Opinions on Tripel Recipe & Aging

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Well-Known Member
Jan 25, 2008
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Hi all,

I'm new here! I'm thinking about doing a Belgian Tripel... Here's the recipe I've worked out so far. How does it look?

6 lbs Light DME
3.3 lbs Light LME
1.5 lbs Clear Candi Sugar
1 lb Belgian Pale (for steeping)
2 oz Willamette Bittering (60m)
1 oz Willamette Finishing (10-15m?)
0.5 oz Willamette Aroma for Secondary

Also, I've read a lot of recipes for tripels, and they vary a lot in terms of the amount of aging they call for. One recipe recommended keeping the beer in the secondary for 6-12 months, then keeping it in bottles for at least 2 months. Any opinions?


- ben
A majority of Belgian tripels use pilsner malt as a base, so I think a better extract choice would be the Breiss Pilsen light (made with pilsner and carapils). The Belgian pale has to be mashed so steeping it won't do much for you. I'm still learning my hops, so can't comment on your choice. I've always used Tett. and Saaz in my tripels. I would probably drop the flavor hops so it doesn't compete with the character of the yeast. (I've had good results with WLP530 and Wyeast 3787)

Is the "clear candi sugar" rocks or liquid? The rocks are essentially just expensive rock candy (table sugar). The liquid is what the Belgians are using. Either will help dry your beer a bit. Plenty of breweries are successfully using table sugar. I usually use light raw cane for the touch of "rum-iness" it adds. My last batch had 1 lb of sugar and 0.5 lbs of orange blossom honey. <drool>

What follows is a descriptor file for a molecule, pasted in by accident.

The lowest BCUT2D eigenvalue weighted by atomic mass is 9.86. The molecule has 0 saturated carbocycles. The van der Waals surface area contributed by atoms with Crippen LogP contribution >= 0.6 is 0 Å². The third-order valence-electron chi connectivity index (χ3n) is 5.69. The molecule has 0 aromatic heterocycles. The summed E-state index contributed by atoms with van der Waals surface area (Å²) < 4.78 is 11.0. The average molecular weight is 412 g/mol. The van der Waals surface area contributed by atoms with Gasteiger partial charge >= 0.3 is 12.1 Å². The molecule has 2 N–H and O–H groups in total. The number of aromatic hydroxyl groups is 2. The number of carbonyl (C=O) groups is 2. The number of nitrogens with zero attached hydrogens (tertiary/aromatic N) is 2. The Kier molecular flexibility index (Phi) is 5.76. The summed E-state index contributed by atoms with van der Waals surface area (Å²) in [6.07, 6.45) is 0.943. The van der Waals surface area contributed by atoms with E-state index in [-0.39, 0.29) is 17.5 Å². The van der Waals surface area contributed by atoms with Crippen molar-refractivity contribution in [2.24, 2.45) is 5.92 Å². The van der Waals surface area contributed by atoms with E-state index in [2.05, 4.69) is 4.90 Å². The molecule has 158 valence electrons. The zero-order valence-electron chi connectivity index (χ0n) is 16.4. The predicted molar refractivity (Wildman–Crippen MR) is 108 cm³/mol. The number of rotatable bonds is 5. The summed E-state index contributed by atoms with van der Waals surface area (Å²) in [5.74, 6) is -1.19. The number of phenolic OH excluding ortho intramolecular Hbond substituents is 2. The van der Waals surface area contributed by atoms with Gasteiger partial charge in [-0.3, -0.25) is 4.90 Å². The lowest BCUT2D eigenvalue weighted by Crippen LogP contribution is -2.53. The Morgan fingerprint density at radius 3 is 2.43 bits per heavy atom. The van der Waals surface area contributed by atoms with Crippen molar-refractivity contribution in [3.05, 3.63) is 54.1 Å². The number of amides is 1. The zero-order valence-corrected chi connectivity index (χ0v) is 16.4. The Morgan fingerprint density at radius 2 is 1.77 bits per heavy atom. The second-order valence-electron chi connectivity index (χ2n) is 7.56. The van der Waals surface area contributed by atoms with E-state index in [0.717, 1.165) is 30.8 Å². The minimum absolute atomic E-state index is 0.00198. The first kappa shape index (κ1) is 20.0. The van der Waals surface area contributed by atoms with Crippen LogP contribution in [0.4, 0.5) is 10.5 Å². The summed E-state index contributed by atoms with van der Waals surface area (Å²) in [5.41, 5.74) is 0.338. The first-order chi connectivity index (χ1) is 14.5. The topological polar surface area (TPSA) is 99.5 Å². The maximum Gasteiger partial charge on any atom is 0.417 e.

As far as aging goes, I average 10 to 12 days in the primary, 7 to 10 in the secondary. It's quite tasty after a month in the bottle, but gets better the longer it sits. My latest batch is 6 months old and it's wonderful...definitely a lot smoother than it was at a month.
Awesome, thanks for the feedback! I did wind up brewing up this recipe, with a few alterations...

- Instead of steeping, I did a partial mash with the belgian pale
- In place of candi sugar, I used 1.5 lbs Domino Demerara cane sugar
- I used 2 oz of Willamette for bittering as planned, but then used 0.5 oz Saaz for flavor and 0.5 oz Saaz for aroma
- I added in about 0.5 oz fresh ground Coriander seed with the flavor hops
- I used Wyeast 1214 ("Belgian Ale")

It's fermenting now!
Those are all very good changes, and roughly the ones I would have suggested. A few notes, although it sounds like you've already brewed it:

-Use late extract addition to avoid caramelisation. Your beer will be a better colour, and will taste more authentic.
-Experiment with different Belgian yeasts. I'm not a huge fan of the 1214; my personal favourite is 3787, which I'm pretty certain is Westmalle. It's delicious.

edit: as for aging, my Belgians have all taken a few (~3) months to hit their stride. It might be tasty to begin with, and there's nothing wrong with (genuinely) occasional sampling, but save most of the batch for as long as you can handle. It won't start getting worse, usually, until past a year. Some continue to improve or evolve for years and years.
double edit: none of mine have had years. I'm too new. I'll keep you posted.
I'm unfamiliar with late extract addition -- can you describe the process? Does it just involve adding the extract later in the boil?